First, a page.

What makes UKIP different from other minority parties (and indeed, any of their own battles in previous general elections) is that the 2010 general election comes only a year after the 2009 European elections which saw UKIP come in second to only the Conservative Party, carrying 16.5% of the vote.

A year is a long time in politics, but the European elections of 2009 showed dissatisfaction amongst the British public with the EU. Nearly two and a half million people voted for a party whose main policy was to remove Britain from the European Union. Two and a half million people felt strongly enough about Europe to go to a polling station and vote in an election that the majority of the electorate ignore.

Would that translate to a general election? Not exactly, no. It would be ridiculous to even suggest that 16.5% of the vote in May will go to UKIP, or any minority party whatsoever. But that 16.5% may well translate into a rise in their vote in a general sense. The Liberal Democrats are a famous example of a party with widespread support, usually gaining just under 20% of the popular vote, but getting nothing like 20% of the seats in Westminster. UKIP may be looking at a similar (on a smaller scale) case this time around.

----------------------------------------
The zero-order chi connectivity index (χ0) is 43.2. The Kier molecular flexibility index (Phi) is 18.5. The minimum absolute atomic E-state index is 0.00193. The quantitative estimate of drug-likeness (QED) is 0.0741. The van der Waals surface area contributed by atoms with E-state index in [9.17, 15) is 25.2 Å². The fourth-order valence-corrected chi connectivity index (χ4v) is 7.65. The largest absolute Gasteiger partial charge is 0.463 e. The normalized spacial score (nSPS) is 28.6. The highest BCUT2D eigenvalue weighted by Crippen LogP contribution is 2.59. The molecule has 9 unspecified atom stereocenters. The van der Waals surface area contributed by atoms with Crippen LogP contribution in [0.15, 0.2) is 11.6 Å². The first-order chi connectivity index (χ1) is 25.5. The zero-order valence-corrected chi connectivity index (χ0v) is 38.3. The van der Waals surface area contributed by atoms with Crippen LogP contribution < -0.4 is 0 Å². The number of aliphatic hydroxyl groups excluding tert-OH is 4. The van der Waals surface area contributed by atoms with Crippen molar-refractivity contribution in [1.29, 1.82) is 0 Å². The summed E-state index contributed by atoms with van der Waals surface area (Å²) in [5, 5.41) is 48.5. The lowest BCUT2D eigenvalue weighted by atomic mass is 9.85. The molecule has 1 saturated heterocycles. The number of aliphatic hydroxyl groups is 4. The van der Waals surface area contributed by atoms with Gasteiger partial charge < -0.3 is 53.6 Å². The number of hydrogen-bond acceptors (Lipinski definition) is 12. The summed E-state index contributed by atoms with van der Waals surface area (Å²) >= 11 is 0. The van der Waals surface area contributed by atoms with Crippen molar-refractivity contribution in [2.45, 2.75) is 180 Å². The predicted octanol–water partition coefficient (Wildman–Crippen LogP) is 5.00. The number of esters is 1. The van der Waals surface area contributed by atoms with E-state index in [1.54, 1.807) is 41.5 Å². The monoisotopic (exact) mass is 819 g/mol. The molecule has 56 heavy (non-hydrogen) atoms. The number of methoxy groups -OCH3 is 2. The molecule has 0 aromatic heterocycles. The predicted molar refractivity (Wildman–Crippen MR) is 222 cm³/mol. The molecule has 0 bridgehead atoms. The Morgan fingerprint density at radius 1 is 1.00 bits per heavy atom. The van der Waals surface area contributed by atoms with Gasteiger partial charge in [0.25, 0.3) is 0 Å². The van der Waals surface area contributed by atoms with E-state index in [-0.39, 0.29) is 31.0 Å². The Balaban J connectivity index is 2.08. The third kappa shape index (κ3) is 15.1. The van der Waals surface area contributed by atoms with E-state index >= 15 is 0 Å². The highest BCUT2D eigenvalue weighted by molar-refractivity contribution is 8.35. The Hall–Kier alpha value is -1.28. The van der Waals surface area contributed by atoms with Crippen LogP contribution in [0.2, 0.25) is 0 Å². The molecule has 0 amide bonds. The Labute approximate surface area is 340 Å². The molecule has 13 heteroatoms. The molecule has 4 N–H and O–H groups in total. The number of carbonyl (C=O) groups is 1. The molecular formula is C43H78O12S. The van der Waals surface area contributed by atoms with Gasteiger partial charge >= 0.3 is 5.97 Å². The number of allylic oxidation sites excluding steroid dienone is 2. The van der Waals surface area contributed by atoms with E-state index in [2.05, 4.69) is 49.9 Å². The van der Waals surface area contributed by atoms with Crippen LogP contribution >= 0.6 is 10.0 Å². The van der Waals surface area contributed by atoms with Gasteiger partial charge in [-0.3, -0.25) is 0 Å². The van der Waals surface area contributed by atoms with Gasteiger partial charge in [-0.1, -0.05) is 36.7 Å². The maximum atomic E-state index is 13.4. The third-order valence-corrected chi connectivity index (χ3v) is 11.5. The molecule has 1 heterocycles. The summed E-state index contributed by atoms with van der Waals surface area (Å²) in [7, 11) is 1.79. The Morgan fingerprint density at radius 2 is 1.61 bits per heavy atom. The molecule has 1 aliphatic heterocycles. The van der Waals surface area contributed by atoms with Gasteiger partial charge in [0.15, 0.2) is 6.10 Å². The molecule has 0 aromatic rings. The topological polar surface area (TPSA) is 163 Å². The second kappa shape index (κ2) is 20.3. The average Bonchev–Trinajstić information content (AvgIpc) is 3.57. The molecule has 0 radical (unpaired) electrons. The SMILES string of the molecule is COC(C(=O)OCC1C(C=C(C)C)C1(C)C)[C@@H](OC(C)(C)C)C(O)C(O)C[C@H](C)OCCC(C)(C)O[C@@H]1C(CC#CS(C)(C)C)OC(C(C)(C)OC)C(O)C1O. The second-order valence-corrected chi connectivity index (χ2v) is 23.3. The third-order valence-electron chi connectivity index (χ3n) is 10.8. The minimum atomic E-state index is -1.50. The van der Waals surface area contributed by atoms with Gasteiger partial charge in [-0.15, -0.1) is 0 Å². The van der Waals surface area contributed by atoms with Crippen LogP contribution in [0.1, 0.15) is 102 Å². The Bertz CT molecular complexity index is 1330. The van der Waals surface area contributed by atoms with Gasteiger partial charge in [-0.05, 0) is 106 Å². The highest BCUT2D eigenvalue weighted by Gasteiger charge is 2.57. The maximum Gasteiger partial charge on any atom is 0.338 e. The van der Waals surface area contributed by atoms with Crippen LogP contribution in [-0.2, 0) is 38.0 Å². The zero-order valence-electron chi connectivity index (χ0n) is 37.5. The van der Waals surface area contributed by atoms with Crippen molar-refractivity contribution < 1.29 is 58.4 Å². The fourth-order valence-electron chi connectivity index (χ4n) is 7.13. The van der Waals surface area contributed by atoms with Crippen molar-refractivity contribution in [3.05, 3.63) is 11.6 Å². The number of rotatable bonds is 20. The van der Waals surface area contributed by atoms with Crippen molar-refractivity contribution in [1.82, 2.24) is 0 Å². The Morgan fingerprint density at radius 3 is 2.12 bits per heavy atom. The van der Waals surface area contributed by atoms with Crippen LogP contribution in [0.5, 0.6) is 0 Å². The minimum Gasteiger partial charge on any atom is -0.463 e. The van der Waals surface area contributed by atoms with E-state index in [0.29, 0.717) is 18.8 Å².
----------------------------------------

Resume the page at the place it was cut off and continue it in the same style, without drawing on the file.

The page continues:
As far as we can tell, UKIP have serious ambitions for this general election. They have called for voters to ‘sod the lot’ (referring to the three main parties) and are campaigning tirelessly in the south-east, the new heart of Eurosceptic Britain, where ‘vote UKIP’ posters still decorate countryside hedges and farm gates from 2009. UKIP’s main campaign will likely be focused in Buckingham, where former leader Nigel Farage is standing against the Speaker for the House of Commons, John Bercow. Buckingham is in the ‘blue belt’ of the south east, where many constituencies have a strong history of voting Conservative. Such a strong history, in fact, that most parties (including the otherwise major parties of Labour and the Liberal Democrats) don’t bother with serious campaigns, at least for the MP’s seat.